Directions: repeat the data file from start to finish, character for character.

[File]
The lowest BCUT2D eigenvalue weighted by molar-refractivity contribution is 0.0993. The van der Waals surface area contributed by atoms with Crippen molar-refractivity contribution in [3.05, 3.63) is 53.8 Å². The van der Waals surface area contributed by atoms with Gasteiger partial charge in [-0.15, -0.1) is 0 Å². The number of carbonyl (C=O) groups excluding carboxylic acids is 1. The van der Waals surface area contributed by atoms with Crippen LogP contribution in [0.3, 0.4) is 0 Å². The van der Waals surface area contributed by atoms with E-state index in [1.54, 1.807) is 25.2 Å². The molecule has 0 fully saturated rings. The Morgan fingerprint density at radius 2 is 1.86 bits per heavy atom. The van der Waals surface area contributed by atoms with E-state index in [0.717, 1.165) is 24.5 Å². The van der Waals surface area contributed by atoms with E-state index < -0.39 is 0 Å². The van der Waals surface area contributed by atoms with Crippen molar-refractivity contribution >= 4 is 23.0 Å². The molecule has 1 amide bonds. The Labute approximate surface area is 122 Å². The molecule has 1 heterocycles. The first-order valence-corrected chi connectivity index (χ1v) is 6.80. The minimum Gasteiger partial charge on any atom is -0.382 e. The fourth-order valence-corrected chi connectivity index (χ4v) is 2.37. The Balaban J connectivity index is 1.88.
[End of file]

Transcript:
The lowest BCUT2D eigenvalue weighted by molar-refractivity contribution is 0.0993. The van der Waals surface area contributed by atoms with Crippen molar-refractivity contribution in [3.05, 3.63) is 53.8 Å². The van der Waals surface area contributed by atoms with Gasteiger partial charge in [-0.15, -0.1) is 0 Å². The number of carbonyl (C=O) groups excluding carboxylic acids is 1. The van der Waals surface area contributed by atoms with Crippen LogP contribution in [0.3, 0.4) is 0 Å². The van der Waals surface area contributed by atoms with E-state index in [1.54, 1.807) is 25.2 Å². The molecule has 0 fully saturated rings. The Morgan fingerprint density at radius 2 is 1.86 bits per heavy atom. The van der Waals surface area contributed by atoms with E-state index in [0.717, 1.165) is 24.5 Å². The van der Waals surface area contributed by atoms with E-state index < -0.39 is 0 Å². The van der Waals surface area contributed by atoms with Crippen molar-refractivity contribution >= 4 is 23.0 Å². The molecule has 1 amide bonds. The Labute approximate surface area is 122 Å². The molecule has 1 heterocycles. The first-order valence-corrected chi connectivity index (χ1v) is 6.80. The minimum Gasteiger partial charge on any atom is -0.382 e. The fourth-order valence-corrected chi connectivity index (χ4v) is 2.37. The Balaban J connectivity index is 1.88.